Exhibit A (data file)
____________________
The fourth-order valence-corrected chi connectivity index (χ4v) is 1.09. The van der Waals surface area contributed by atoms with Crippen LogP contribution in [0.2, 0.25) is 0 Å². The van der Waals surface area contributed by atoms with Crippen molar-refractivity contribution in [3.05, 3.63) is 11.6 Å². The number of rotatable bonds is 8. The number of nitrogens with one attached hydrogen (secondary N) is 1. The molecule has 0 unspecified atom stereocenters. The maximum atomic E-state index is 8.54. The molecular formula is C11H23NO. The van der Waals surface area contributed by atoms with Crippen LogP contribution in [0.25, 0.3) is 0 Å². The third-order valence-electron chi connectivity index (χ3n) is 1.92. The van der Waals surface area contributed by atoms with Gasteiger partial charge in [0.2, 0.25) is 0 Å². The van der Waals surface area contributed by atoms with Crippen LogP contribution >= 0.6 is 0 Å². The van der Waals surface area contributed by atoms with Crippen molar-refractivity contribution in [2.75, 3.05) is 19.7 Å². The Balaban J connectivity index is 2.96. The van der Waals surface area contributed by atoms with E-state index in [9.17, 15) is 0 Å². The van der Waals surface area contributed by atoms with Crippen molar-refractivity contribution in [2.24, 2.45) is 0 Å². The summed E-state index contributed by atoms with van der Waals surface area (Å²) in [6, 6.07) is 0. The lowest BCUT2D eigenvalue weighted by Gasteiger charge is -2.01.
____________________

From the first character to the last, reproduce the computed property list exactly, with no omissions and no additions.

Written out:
The fourth-order valence-corrected chi connectivity index (χ4v) is 1.09. The van der Waals surface area contributed by atoms with Crippen LogP contribution in [0.2, 0.25) is 0 Å². The van der Waals surface area contributed by atoms with Crippen molar-refractivity contribution in [3.05, 3.63) is 11.6 Å². The number of rotatable bonds is 8. The number of nitrogens with one attached hydrogen (secondary N) is 1. The molecule has 0 unspecified atom stereocenters. The maximum atomic E-state index is 8.54. The molecular formula is C11H23NO. The van der Waals surface area contributed by atoms with Crippen LogP contribution in [0.25, 0.3) is 0 Å². The third-order valence-electron chi connectivity index (χ3n) is 1.92. The van der Waals surface area contributed by atoms with Gasteiger partial charge in [0.2, 0.25) is 0 Å². The van der Waals surface area contributed by atoms with Crippen LogP contribution >= 0.6 is 0 Å². The van der Waals surface area contributed by atoms with Crippen molar-refractivity contribution in [2.75, 3.05) is 19.7 Å². The Balaban J connectivity index is 2.96. The van der Waals surface area contributed by atoms with E-state index in [9.17, 15) is 0 Å². The van der Waals surface area contributed by atoms with Crippen molar-refractivity contribution in [2.24, 2.45) is 0 Å². The summed E-state index contributed by atoms with van der Waals surface area (Å²) in [6, 6.07) is 0. The lowest BCUT2D eigenvalue weighted by Gasteiger charge is -2.01.